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Israeli PM Agrees to Attend Hearing in Corruption Cases

Israeli PM Agrees to Attend Hearing in Corruption Cases

Wednesday, 12 June, 2019 - 08:30
Israeli Prime Minister Benjamin Netanyahu. (Reuters)
Tel Aviv - Asharq Al-Awsat
Israeli Prime Minister Benjamin Netanyahu has agreed to attend the scheduled hearing on corruption charges after previously refusing and demanding a postponement.

Netanyahu's attorney Amit Hadad informed attorney general, Avichai Mandelblit, that the PM would attend the hearing on October 2.

Hadad said that Netayahu will come to the hearing, but “it would have been right to reconsider the date and delay it.”

The attorney insisted that his client is “innocent” and complained of “dozens of missing documents.”

“We believe there are significant arguments justifying postponing the [hearing] date.”

With that, Netanyahu's lawyer explained that he would not go to court against Mandelblit.

The indictment is expected to be announced in December, and until then, Netanyahu will wage new parliamentary elections on September 17.

The PM wants to win the polls in order to fight his legal battle. If he is again victorious, appointed PM and succeeds in forming a coalition government of right-wing parties, he will seek to postpone the trial by enacting new laws to prevent his trial, revealed sources close to Netanyahu.

Moreover, Netanyahu refuses to appoint a person from outside his party as minister of justice in his interim government because he wants someone he can trust.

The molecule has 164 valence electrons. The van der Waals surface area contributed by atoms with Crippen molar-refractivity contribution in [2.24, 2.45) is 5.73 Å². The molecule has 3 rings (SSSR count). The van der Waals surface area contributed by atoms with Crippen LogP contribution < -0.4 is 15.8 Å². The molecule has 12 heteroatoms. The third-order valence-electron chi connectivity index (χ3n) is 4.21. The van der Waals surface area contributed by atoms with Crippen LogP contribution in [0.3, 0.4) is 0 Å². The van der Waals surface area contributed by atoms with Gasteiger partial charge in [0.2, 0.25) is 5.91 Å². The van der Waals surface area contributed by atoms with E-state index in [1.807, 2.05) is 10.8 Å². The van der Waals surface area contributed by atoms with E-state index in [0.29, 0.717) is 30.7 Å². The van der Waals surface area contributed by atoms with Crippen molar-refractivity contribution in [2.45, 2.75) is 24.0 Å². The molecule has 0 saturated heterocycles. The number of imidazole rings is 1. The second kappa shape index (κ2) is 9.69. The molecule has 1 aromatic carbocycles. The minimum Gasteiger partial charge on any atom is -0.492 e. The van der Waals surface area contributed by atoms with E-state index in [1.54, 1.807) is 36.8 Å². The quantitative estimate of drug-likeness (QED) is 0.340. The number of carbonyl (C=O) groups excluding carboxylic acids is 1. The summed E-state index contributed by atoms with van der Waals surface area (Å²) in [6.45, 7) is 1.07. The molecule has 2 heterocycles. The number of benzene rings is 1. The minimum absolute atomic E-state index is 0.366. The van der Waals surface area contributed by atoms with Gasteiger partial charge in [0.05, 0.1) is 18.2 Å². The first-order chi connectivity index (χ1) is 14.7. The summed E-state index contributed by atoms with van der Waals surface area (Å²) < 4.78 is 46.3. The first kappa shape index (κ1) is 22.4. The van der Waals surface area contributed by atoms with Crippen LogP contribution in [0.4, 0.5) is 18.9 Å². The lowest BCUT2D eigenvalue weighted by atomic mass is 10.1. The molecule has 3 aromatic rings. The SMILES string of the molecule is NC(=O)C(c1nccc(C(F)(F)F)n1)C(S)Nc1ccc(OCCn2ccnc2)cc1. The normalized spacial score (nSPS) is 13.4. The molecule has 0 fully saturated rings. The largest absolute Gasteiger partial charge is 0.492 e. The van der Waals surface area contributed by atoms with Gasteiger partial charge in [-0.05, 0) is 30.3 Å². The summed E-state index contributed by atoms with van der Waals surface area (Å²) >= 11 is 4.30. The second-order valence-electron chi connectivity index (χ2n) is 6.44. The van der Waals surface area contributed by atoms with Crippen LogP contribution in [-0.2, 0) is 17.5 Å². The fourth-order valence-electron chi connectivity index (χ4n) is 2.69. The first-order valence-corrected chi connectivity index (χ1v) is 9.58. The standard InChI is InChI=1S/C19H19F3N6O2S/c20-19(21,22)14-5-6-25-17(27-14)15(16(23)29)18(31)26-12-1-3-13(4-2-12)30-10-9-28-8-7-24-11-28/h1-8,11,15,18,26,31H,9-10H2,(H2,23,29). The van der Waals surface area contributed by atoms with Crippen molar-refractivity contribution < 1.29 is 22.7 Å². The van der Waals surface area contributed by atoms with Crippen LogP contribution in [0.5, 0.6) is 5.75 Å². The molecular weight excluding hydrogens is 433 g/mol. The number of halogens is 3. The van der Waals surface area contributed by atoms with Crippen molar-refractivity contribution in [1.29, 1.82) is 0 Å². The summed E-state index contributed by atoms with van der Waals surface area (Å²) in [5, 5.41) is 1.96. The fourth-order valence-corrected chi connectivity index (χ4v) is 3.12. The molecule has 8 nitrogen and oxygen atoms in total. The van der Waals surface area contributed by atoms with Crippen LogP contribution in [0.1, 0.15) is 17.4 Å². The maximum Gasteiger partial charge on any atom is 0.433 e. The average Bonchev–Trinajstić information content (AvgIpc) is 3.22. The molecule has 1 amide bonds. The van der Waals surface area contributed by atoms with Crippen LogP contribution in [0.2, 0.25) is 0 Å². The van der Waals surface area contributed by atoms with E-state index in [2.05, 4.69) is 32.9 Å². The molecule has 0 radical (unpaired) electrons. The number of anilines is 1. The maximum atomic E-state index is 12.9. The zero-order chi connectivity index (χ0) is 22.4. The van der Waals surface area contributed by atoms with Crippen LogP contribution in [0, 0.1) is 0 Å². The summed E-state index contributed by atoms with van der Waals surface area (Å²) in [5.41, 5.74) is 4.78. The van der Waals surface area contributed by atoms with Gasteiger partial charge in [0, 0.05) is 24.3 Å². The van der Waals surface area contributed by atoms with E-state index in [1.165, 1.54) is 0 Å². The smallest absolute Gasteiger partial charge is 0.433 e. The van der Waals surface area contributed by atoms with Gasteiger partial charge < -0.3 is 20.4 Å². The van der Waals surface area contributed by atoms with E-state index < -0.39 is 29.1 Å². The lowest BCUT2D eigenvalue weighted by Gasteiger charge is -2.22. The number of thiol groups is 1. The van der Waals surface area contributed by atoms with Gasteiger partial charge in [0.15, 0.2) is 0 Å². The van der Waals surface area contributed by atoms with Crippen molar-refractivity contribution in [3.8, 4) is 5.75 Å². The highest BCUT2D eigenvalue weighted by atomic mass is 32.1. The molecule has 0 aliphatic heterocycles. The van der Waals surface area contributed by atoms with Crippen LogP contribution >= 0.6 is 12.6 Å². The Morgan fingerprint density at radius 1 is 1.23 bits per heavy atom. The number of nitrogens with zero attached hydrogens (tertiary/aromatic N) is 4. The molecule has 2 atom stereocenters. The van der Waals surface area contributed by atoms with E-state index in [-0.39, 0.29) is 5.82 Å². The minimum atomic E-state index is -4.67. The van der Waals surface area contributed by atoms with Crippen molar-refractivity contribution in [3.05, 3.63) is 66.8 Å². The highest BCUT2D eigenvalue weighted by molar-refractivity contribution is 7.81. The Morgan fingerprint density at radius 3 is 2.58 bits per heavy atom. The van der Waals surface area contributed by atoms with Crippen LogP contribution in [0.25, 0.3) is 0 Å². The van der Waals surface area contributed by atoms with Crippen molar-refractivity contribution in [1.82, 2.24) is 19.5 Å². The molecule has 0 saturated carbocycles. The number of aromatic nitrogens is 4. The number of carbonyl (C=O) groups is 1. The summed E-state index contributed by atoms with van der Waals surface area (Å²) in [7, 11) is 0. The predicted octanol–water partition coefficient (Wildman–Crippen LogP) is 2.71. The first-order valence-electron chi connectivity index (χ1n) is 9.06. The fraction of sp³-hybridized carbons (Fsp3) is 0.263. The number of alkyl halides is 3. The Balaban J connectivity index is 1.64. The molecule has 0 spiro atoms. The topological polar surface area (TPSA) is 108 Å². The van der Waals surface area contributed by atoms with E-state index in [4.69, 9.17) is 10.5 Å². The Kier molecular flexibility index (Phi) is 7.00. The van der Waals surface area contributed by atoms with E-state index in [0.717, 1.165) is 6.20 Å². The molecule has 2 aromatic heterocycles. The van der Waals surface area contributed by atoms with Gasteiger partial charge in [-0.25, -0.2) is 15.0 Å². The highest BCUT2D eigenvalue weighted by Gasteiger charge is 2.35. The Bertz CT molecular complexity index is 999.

Sources at the United Right Party said Netanyahu's envoy in the coalition negotiations informed them that the PM can not appoint the party’s candidate for justice portfolio because he wants a guaranteed figure prepared to do whatever necessary to support him face judicial proceedings.

Furthermore, sources close to the premier revealed he is currently focused on searching for new lawyers, after his attorney Navot Tel-Zur and three others stepped down from his defense team.

He asked several lawyers to represent him in court, however, a number of them refused because he does not want to fund his defense costs. In addition, it was difficult for him to obtain permit to raise money from businessmen close to him and his debts to lawyers who had previously represented him were accumulating.

He tried to solve the problem by looking for lawyers who would wait until the judicial proceedings are over. The court is likely to be persuaded to allow him to collect donations to cover the expenses of his legal representation.

Netanyahu claims he is facing cases where the prosecution is spending hundreds of millions of shekels in expenses. He argues it is unreasonable to deprive him from raising funds for his defense. But the competent judicial authorities considered such donations public bribery and say that Netanyahu is rich enough to fund his trial from his own pocket.

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